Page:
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Exercise and Diet: Keeping Our Kids Healthy

We often hear about childhood obesity in the news, but in recent years it has become an even more serious issue. On average, roughly 17% of our nation’s children are classified as obese. People are technically considered obese when their weight reaches a degree that becomes a threat to their health. In most cases, children who are obese are very likely to continue being obese as they grow into adulthood. Understanding the risks of childhood obesity and how to address the issue are vital steps in changing the way our children eat, think, and exercise.

The Importance of a Proper Diet

An uncontrolled diet is one of the main contributing factors that affect obesity. The popularity and accessibility of foods that are excessively fatty, sugary, or salty, as well as pre-packaged and processed makes it easy for people to eat unhealthy. Children require a balanced diet that includes fruits and vegetables, whole grains, dairy, and lean meats. Teaching children healthy eating habits at a young age will likely have a positive effect on their overall lifestyle and food choices as adults. Consuming fresh, healthy foods also ensure that young, growing bodies have the nutrients needed for healthy growth and development.


Compared to children raised in earlier decades, the average childhood today is marked by a much lower percentage of physical activity. Exercise not only helps to maintain a healthy weight level, but also improves strength, agility, and coordination. Apart from the physical effects, exercise helps on a psychological level as well, improving confidence and happiness. Children who are encouraged to participate in plenty of physical activity from a young age are more likely to continue through their adulthood and willingly maintain a healthy, active lifestyle on their own. Teaching children and young adults about the importance of exercise should be fun; outdoor games, team sports, etc. can be a great way for kids to get the exercise and interaction needed.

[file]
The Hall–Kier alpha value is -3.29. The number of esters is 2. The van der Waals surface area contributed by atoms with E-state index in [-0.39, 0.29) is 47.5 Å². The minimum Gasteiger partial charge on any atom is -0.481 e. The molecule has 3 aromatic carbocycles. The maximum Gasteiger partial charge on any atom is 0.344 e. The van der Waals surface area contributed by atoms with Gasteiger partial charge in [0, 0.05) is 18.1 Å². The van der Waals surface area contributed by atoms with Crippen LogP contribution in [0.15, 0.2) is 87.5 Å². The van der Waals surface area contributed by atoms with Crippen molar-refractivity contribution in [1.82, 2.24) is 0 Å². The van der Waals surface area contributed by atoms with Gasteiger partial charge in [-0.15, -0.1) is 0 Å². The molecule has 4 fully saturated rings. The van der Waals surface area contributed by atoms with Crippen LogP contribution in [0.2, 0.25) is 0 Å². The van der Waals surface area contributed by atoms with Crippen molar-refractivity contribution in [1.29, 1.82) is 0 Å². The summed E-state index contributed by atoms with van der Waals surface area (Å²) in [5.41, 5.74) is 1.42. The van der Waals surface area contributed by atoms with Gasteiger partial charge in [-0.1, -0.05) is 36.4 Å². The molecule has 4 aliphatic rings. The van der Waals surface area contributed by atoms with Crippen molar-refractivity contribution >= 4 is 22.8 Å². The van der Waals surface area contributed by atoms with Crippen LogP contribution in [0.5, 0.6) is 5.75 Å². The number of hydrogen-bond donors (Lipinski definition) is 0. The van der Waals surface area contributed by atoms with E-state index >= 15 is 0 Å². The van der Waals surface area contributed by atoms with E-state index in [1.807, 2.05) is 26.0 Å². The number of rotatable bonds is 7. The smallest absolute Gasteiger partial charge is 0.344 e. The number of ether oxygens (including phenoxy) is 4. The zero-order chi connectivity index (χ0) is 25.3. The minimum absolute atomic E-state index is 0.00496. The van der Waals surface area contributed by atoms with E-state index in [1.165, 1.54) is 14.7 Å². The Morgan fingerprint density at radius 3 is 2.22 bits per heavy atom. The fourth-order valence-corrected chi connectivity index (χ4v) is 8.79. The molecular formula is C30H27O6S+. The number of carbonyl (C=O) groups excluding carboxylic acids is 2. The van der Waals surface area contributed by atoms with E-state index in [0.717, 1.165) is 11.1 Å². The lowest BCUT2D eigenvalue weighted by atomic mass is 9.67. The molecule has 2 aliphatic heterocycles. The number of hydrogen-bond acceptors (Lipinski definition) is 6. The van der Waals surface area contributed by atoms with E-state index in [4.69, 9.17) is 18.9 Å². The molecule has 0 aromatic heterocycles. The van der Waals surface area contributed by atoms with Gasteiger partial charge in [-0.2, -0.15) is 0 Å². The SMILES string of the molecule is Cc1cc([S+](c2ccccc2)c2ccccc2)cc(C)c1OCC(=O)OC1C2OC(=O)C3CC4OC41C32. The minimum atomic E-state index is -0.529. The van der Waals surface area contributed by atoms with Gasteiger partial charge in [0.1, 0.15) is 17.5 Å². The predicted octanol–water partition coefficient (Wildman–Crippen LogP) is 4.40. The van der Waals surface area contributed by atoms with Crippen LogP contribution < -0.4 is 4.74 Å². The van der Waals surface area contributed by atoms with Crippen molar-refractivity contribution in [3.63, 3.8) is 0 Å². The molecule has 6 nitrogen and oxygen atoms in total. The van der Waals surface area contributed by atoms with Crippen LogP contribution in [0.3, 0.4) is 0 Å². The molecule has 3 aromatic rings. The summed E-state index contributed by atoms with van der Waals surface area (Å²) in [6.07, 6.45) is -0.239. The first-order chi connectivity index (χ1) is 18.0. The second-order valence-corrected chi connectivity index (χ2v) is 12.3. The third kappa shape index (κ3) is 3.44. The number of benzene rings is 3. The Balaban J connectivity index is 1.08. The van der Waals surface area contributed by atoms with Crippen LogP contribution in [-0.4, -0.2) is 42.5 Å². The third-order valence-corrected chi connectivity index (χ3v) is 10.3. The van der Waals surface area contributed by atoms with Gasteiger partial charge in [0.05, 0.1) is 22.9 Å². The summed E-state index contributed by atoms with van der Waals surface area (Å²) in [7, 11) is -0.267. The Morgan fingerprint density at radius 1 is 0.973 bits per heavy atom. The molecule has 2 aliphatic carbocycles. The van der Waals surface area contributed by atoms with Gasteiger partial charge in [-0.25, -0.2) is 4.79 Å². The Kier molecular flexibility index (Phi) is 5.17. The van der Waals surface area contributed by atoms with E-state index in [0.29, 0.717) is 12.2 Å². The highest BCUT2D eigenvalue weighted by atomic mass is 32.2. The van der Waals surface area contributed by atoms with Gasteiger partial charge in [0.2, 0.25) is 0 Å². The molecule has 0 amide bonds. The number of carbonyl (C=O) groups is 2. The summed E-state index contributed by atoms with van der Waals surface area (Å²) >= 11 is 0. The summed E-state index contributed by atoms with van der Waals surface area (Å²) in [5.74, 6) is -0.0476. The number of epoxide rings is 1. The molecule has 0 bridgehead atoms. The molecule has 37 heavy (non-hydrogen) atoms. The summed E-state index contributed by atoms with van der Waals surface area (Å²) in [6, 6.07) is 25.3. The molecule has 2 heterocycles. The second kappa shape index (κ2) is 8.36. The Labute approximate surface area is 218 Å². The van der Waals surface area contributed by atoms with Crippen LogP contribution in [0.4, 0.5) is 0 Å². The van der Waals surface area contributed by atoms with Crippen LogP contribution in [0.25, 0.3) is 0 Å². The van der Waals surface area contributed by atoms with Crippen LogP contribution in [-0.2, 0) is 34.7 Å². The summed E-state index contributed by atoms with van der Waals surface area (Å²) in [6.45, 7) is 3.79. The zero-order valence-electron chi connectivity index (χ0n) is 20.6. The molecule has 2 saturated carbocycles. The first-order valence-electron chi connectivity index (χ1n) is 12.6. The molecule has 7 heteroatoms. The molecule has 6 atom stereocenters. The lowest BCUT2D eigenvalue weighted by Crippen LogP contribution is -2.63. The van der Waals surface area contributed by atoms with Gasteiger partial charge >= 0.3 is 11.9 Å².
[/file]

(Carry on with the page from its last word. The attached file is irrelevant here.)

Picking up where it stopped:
Games and Activities

There are many sports and activities that kids can participate in for physical exercise. Some popular organized sports include soccer, basketball, ice hockey, and swimming. Even if children do not play a sport, they can still exercise by biking, running, or rollerblading. Encourage them to head outside and play with other kids in the neighborhood. However, do be sure that your child receives appropriate supervision at all times and wears protective gear to prevent injuries.

TV, Games, and Computers

Technology has many benefits, but when it comes to an active lifestyle, television, computers, and video games, often create sedentary distractions for kids. Most of today’s children spent a large amount of their free time indoors, in front of a screen; this limits their physical activity, and is a factor in child obesity. Parents can cope with it by setting daily limits on the amount of time kids can spend in front of a screen. Instead of leaving access freely available all the time, let kids watch TV or play a video game as a treat once in a while.


In the United States, the overall rate of childhood obesity has tripled since the 1980s. In some cases, minorities and low-income children are more likely to be obese, due to the accessibility of prepared foods with higher sodium and fat contents. Comparing a map of the U.S. shows that on average, childhood obesity is far more prevalent in the southern and eastern states. This is most attributable to lifestyle and eating habits.

Other Resources

To learn more about child obesity, have a look through the informative resources below. You can find more information about obesity in general, as well as tips on preventing it and helping children to be healthy.



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